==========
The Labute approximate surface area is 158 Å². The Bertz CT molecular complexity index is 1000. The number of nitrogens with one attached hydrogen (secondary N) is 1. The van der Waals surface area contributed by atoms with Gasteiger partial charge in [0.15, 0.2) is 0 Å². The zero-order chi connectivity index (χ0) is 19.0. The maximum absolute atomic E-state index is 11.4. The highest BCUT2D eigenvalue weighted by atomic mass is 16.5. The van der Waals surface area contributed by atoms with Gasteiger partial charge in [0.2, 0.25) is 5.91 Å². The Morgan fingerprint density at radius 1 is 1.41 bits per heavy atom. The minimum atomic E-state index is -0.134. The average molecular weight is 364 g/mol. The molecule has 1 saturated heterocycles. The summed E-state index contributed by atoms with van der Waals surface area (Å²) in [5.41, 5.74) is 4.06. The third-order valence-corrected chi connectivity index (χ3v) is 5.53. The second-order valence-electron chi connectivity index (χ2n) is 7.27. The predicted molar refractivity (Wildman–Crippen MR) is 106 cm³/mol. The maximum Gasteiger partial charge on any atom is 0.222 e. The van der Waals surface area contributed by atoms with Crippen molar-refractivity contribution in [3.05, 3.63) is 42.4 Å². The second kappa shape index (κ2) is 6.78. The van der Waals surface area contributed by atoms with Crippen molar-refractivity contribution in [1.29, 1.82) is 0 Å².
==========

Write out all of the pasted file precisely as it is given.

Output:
The Labute approximate surface area is 158 Å². The Bertz CT molecular complexity index is 1000. The number of nitrogens with one attached hydrogen (secondary N) is 1. The van der Waals surface area contributed by atoms with Gasteiger partial charge in [0.15, 0.2) is 0 Å². The zero-order chi connectivity index (χ0) is 19.0. The maximum absolute atomic E-state index is 11.4. The highest BCUT2D eigenvalue weighted by atomic mass is 16.5. The van der Waals surface area contributed by atoms with Gasteiger partial charge in [0.2, 0.25) is 5.91 Å². The Morgan fingerprint density at radius 1 is 1.41 bits per heavy atom. The minimum atomic E-state index is -0.134. The average molecular weight is 364 g/mol. The molecule has 1 saturated heterocycles. The summed E-state index contributed by atoms with van der Waals surface area (Å²) in [5.41, 5.74) is 4.06. The third-order valence-corrected chi connectivity index (χ3v) is 5.53. The second-order valence-electron chi connectivity index (χ2n) is 7.27. The predicted molar refractivity (Wildman–Crippen MR) is 106 cm³/mol. The maximum Gasteiger partial charge on any atom is 0.222 e. The van der Waals surface area contributed by atoms with Crippen molar-refractivity contribution in [3.05, 3.63) is 42.4 Å². The second kappa shape index (κ2) is 6.78. The van der Waals surface area contributed by atoms with Crippen molar-refractivity contribution in [1.29, 1.82) is 0 Å².